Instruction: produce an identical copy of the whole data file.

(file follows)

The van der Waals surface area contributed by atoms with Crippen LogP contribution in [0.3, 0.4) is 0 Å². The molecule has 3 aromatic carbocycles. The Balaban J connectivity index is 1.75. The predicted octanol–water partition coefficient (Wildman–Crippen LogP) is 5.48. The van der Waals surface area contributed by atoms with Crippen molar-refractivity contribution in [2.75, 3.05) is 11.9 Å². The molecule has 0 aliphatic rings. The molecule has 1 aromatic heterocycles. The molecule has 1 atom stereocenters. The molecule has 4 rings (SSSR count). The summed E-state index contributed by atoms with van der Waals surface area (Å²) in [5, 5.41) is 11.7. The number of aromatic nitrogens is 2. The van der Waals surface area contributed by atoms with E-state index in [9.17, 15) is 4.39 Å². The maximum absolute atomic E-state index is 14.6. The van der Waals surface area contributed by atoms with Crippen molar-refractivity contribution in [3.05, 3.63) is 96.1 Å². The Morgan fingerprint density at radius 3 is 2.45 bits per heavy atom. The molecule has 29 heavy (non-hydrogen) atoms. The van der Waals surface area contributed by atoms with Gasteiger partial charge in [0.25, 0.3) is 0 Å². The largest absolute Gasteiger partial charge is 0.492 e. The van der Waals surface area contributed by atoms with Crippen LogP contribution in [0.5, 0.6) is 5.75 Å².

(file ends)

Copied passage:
The van der Waals surface area contributed by atoms with Crippen LogP contribution in [0.3, 0.4) is 0 Å². The molecule has 3 aromatic carbocycles. The Balaban J connectivity index is 1.75. The predicted octanol–water partition coefficient (Wildman–Crippen LogP) is 5.48. The van der Waals surface area contributed by atoms with Crippen molar-refractivity contribution in [2.75, 3.05) is 11.9 Å². The molecule has 0 aliphatic rings. The molecule has 1 aromatic heterocycles. The molecule has 1 atom stereocenters. The molecule has 4 rings (SSSR count). The summed E-state index contributed by atoms with van der Waals surface area (Å²) in [5, 5.41) is 11.7. The number of aromatic nitrogens is 2. The van der Waals surface area contributed by atoms with E-state index in [9.17, 15) is 4.39 Å². The maximum absolute atomic E-state index is 14.6. The van der Waals surface area contributed by atoms with Crippen molar-refractivity contribution in [3.05, 3.63) is 96.1 Å². The Morgan fingerprint density at radius 3 is 2.45 bits per heavy atom. The molecule has 29 heavy (non-hydrogen) atoms. The van der Waals surface area contributed by atoms with Gasteiger partial charge in [0.25, 0.3) is 0 Å². The largest absolute Gasteiger partial charge is 0.492 e. The van der Waals surface area contributed by atoms with Crippen LogP contribution in [0.5, 0.6) is 5.75 Å².